Choosing Your Suit of Air
A problem in scientific ventilation and how it is being solved by some interesting experiments
By George T. Palmer
Chief of Investigating Staff, New York State Commission On Ventilation
���Arrangements for measuring and distributing the flow of air in a schoolroom. The room seems to be free from air-consumers, but it is not. Under the conical hoods are lighted candles which give off heat and use up oxygen at about the same rate as an equal number of pupils
��A PROPER "suit of air" is just as important as a serviceable suit of clothes.
A suit of air" is not imaginary. It is a fact. Our bodies are entirely surrounded by air. Out of doors we can make the air fit us pretty well by taking off or putting on more clothes, or by moving about if neces- sary to keep warm. Indoors, however, we have not so many privileges.
This finding of the proper suit of air does not sound so difficult; for we are familiar with electric desk fans in summer and large ventilating blower fans in winter which blow large volumes of air through an entire building. But if the problem were simple our workshops and places of amusement would not have air that makes us feel bad.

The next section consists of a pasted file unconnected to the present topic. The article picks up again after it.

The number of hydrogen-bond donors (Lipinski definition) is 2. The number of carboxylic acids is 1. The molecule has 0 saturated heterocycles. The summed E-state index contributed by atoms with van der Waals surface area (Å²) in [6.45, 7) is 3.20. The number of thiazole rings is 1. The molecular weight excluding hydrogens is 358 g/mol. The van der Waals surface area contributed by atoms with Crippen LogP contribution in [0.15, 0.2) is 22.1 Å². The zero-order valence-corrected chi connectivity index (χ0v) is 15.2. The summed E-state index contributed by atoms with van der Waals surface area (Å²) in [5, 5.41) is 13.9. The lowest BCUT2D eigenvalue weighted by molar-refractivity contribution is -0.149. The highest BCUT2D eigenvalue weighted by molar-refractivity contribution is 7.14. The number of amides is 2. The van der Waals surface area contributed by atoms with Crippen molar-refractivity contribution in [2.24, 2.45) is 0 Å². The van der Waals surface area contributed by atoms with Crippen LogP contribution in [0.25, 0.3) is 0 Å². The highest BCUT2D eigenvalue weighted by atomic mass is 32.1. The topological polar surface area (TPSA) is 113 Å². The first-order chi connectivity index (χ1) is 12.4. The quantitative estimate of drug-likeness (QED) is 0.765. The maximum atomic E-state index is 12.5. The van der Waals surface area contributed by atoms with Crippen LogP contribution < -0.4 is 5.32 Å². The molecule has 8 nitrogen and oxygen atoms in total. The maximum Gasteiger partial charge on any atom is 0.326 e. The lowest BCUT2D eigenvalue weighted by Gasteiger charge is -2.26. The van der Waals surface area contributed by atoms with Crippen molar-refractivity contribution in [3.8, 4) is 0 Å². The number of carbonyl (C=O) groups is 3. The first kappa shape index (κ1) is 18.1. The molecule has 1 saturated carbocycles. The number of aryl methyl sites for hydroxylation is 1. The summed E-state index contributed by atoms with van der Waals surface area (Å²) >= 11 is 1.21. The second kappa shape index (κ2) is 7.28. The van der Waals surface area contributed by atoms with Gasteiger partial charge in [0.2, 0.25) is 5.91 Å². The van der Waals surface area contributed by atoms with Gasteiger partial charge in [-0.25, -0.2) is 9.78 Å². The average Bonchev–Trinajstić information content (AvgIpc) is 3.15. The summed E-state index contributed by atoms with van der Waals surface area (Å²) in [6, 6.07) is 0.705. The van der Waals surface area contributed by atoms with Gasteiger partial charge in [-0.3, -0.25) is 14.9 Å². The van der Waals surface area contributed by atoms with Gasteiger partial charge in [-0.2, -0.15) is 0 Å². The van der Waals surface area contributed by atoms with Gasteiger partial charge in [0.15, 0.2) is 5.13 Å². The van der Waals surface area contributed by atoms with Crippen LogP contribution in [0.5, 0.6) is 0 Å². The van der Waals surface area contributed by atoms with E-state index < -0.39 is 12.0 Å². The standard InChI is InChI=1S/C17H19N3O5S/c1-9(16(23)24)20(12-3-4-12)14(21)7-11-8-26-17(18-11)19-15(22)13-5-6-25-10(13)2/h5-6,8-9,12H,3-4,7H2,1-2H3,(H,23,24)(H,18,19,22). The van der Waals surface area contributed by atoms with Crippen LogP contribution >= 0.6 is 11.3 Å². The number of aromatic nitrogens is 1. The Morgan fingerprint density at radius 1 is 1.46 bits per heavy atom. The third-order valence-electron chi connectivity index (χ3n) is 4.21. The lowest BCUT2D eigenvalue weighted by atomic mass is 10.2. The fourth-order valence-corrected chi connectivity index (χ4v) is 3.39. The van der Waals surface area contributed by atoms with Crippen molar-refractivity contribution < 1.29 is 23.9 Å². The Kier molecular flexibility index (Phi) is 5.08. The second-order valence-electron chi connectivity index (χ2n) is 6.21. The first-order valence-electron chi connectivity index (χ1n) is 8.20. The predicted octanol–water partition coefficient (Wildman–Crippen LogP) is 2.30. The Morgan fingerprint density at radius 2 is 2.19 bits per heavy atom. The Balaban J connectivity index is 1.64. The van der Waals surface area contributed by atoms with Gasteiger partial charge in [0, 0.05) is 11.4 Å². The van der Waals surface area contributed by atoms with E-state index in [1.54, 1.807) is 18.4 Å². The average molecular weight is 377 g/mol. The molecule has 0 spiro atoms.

The New York State Commission on Ventilation is engaged in studying this
��problem of ill-fitting air-suits. The funds to support the work are given by the New York Association for Improving the Condi- tion of the Poor. This Commission believes that the way to improve on the ventilation of our buildings is to find out first what good ventilation is, to find out what the human body in its different activ- ities needs. With these facts known, it is then necessary to learn how to produce the good conditions and avoid the bed.
What Is Good Ventilation?
The first step in finding out what is good ventilation, is to measure the effect of different kinds of air on people.
The body is likened to a steam engine or an automobile. THe appropriate fuel is supplied and the combustion of this fuel with oxygen produces energy, some of